May 12, 2011 § 3 Comments
Since 1970, the UK’s GDP has doubled, but people’s satisfaction with life has hardly changed. (NEF) Evidence-based approaches to well-being are emerging and there are a plethora of initiatives and groups transforming those insights into policy and public health campaigns. Recently the Action for Happiness campaign was launched. With a manifesto in the Guardian by one of the directors, Mark Williamson and a smashing website by Public Zone, yet another positive trumpet call has been sent to take care of our well-being. So, what are the suggested means to that end? Below is a rapid countdown from ten of some tactics to gain happiness from current to ancient thinking. Each suggestion is the outcome of volumes of research and wisdom….
April 1, 2011 § 2 Comments
Love this project by the Design Interaction Team in Goldsmiths, London is so simple but followed months of ethnographic research. Those Poor Clare nuns aren’t allowed whizzy gadgets, only the basics of life. So they verge on being cut off from life, and thus, their prayers following a similar fate. This cross shaped device fits aesthetically into the world of the convent, but also distills the news into a stream of basic messages, on which to contemplate and connect (I presume). Maybe we could all do with a little action-based tweet reading?
September 28, 2010 § Leave a comment
He has a certain way of really driving straight to the point, but in his own way. Seth Godin puts a distinct twist on describing fear, how it works, how it is part of us, how it affects everyone… More detail in the latest book Linchpin, which he considers a summary of his preceding ones.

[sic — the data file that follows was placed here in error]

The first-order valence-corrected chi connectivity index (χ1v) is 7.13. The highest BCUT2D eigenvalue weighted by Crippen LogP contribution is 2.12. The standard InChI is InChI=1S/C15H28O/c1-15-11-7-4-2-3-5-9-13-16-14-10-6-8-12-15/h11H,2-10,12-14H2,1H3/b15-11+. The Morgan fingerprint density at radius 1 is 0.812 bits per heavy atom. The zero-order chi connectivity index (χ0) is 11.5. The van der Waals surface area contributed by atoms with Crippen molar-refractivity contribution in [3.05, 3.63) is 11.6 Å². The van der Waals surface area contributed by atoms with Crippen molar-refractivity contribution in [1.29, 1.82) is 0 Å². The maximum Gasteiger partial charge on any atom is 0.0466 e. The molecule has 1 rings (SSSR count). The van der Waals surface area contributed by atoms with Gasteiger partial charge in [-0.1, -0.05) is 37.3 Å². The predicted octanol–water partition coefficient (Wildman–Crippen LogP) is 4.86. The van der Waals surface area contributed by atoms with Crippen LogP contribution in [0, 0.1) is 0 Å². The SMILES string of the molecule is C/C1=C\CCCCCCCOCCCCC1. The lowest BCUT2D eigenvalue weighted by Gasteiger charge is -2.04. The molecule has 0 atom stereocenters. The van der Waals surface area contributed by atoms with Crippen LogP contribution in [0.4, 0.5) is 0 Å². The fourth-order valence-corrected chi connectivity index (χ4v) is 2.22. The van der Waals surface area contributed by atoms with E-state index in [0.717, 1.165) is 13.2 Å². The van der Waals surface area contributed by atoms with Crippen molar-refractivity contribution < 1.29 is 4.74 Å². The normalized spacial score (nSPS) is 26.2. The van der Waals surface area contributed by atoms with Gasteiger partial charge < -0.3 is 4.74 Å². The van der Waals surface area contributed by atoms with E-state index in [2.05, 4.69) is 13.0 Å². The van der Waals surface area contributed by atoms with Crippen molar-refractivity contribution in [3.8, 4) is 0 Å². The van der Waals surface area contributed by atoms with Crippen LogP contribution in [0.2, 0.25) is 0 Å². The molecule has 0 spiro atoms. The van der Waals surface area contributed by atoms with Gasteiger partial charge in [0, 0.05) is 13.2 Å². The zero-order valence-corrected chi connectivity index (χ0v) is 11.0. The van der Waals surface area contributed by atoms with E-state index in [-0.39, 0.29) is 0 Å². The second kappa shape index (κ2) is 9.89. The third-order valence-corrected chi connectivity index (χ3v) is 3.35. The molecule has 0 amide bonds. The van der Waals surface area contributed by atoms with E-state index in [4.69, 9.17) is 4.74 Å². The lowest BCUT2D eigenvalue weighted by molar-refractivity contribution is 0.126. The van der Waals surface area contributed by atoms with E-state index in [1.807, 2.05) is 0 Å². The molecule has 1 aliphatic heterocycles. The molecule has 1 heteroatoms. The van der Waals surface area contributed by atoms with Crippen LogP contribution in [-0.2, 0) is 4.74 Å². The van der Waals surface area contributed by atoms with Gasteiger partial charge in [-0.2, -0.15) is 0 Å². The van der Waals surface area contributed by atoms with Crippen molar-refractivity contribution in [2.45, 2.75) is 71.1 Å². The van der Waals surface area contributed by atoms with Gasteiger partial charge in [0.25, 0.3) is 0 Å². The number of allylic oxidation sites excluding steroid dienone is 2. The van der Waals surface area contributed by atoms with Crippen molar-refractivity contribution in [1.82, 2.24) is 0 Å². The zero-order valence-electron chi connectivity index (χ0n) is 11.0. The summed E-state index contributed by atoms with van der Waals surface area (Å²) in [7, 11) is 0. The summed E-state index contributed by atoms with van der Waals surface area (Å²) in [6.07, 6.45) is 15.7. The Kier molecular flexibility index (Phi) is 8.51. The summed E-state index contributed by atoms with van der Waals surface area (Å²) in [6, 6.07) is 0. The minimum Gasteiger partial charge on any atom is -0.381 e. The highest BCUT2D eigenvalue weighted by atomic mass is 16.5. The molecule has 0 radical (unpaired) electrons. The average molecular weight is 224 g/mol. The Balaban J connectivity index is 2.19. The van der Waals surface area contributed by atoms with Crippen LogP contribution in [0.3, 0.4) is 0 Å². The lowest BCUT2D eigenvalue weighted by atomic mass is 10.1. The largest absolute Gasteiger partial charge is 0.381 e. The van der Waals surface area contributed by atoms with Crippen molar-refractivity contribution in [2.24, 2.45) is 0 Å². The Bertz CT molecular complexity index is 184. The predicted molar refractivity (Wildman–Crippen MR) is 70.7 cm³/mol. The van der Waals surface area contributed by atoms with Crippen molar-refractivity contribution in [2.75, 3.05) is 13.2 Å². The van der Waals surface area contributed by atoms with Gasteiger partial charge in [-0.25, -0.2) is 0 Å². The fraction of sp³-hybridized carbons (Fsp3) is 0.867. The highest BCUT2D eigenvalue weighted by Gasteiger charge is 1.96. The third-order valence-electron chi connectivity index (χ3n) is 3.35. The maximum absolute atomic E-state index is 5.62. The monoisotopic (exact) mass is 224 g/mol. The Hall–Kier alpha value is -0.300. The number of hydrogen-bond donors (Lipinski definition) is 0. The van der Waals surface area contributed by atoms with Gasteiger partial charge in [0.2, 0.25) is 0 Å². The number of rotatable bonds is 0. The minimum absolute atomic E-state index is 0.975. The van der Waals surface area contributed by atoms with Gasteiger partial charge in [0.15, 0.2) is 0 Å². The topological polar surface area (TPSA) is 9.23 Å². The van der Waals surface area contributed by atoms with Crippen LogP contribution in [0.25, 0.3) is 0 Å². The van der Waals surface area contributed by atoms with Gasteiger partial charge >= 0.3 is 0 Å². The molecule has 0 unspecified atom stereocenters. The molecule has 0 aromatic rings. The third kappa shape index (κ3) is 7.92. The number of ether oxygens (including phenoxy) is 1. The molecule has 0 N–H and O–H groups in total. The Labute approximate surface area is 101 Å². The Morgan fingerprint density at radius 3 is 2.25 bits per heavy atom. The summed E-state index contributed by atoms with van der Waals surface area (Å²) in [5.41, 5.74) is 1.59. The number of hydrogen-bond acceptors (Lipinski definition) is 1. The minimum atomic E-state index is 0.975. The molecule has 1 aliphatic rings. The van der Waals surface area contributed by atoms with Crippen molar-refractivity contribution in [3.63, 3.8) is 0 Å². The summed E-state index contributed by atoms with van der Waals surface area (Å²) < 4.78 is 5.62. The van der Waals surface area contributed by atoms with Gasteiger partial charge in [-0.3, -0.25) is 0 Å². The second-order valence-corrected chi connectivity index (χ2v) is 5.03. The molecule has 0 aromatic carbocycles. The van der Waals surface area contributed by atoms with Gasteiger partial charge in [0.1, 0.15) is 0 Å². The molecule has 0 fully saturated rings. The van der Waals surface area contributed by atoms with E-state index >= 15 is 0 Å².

The resistance grows in strength as we get closer to shipping, as we get closer to an insight, as we get closer to the truth of what we really want. That’s because the lizard hates change and achievement and risk.
September 14, 2010 § Leave a comment
This is a beautiful story of how a woman remembered a comment her mother made and then persisted in following through on a hunch. Berna Huebner collaborated with doctors and art students to reintroduce painting back into her mother’s life. The documentary shows how painting can help people access parts of their memory that are otherwise inactive, when afflicted by cognitive impairment such as Alzheimer’s Disease. Check out a review of the documentary and see the blog for information of viewings.